The Record Board
Whenever I go to a pool, my eyes are drawn to the record board.
It’s kind of funny, because I haven’t always been a fan of the record board. Helen still holds over 20 age-group records at the pool in Cooperstown — the earliest from when she was 8 years old, and the latest from when she was 13. Then we moved, and she started racking up high school records in Greene.
A couple of years ago, I caught one of the swimmers in my group staring at the record board in Cooperstown.
“Do you know Helen Zaengle?” she asked.
“I do,” I told her. “She’s my daughter, and she’s Laurel’s sister.”
“Wow,” Margaret said. “She has a lot of records. I’m going to break some of them.”
That was the moment my feelings about the record board changed.
Helen was very good at swimming from a young age. She loved winning races — although there was one time when she asked me why she couldn’t get a rainbow ribbon (the ribbon handed out for participation); all her ribbons were blue.
The record board wasn’t posted at the time, and, quite frankly, I think Helen and I were both unaware of all the records. When the record board went up, part of me felt a little embarrassed because I never sensed that Helen was swimming for the glory of the record board or all the accolades. She swam with the truest sense of the amateur — a love of the sport.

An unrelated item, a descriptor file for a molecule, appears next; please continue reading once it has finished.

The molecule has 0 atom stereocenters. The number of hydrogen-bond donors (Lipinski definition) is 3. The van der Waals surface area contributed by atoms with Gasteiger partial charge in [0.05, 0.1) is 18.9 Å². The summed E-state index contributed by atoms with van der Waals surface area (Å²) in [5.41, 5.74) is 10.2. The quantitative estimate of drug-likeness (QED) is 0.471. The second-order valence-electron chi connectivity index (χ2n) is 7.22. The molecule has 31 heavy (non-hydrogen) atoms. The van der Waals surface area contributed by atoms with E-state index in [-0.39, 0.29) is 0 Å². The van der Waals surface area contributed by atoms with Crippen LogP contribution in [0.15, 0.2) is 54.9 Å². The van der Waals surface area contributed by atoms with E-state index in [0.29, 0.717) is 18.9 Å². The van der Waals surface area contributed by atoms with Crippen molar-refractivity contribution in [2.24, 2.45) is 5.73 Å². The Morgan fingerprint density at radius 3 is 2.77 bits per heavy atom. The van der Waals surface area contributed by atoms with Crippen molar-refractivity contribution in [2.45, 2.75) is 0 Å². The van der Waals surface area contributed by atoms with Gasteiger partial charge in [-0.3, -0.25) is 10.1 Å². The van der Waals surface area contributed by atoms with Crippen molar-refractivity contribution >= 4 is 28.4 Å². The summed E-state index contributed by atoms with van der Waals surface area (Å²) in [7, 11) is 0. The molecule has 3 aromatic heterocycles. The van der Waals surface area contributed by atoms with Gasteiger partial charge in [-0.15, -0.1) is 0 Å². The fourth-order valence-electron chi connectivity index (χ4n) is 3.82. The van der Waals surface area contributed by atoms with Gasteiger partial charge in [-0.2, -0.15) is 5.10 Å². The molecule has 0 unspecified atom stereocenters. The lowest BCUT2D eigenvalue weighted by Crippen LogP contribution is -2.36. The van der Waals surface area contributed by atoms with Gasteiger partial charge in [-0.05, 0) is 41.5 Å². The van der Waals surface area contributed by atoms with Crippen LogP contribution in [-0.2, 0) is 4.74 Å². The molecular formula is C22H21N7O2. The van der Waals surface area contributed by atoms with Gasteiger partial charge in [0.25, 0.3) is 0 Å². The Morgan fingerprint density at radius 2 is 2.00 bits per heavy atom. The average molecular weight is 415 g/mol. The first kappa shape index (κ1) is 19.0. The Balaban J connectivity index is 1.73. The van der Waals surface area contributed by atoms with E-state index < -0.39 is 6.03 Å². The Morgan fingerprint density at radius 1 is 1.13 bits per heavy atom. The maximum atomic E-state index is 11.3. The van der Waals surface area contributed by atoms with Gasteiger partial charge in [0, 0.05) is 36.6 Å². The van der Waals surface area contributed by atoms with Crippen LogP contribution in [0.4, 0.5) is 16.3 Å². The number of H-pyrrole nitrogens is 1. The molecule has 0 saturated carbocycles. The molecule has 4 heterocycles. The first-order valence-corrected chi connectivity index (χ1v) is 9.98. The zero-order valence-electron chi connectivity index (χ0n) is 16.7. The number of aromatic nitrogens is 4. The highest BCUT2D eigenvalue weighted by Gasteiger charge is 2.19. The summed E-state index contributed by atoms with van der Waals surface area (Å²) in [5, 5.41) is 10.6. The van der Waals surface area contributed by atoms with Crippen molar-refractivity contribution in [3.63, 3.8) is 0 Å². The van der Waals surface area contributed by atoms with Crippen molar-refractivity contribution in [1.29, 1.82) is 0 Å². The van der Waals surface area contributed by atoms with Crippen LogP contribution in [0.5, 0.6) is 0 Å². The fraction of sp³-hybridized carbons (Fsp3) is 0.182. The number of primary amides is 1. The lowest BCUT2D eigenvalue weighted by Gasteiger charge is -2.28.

But I worked in the pool these last few years with all those records at my back, and I tried not to look at them. Don’t misunderstand — I am very proud of Helen, but not because she rules the record board. I just think she’s wonderful.
Margaret helped me to see that the records are goals for other swimmers, not to induce pride, but to produce hard work.
Michael Phelps said, “Goals should never be easy,” and Margaret took that to heart. She’s 10 years old now and continues to push herself harder than her peers. She still hasn’t made it to the record board, but I have no doubt that she will.
Last year, Laurel made it to the record board, by breaking a record that had been up there since before Helen was even born. 11-12 100 Breaststroke.
This year Laurel was studying the records to see if there were any she was close to.
“How about that one,” I said, pointing to 13-14 200 Breaststroke. “I think that one is do-able, maybe not this year, but next.”
The name next to the record: Helen Zaengle.
Helen called me right up. “I heard you told Laurel to break my record,” she said.
“Heck, yes, I did,” I replied.
“I think that would be great,” she said.
She holds her records with open hands, bidding other swimmers to take them, and I think that makes me even prouder than all the records combined.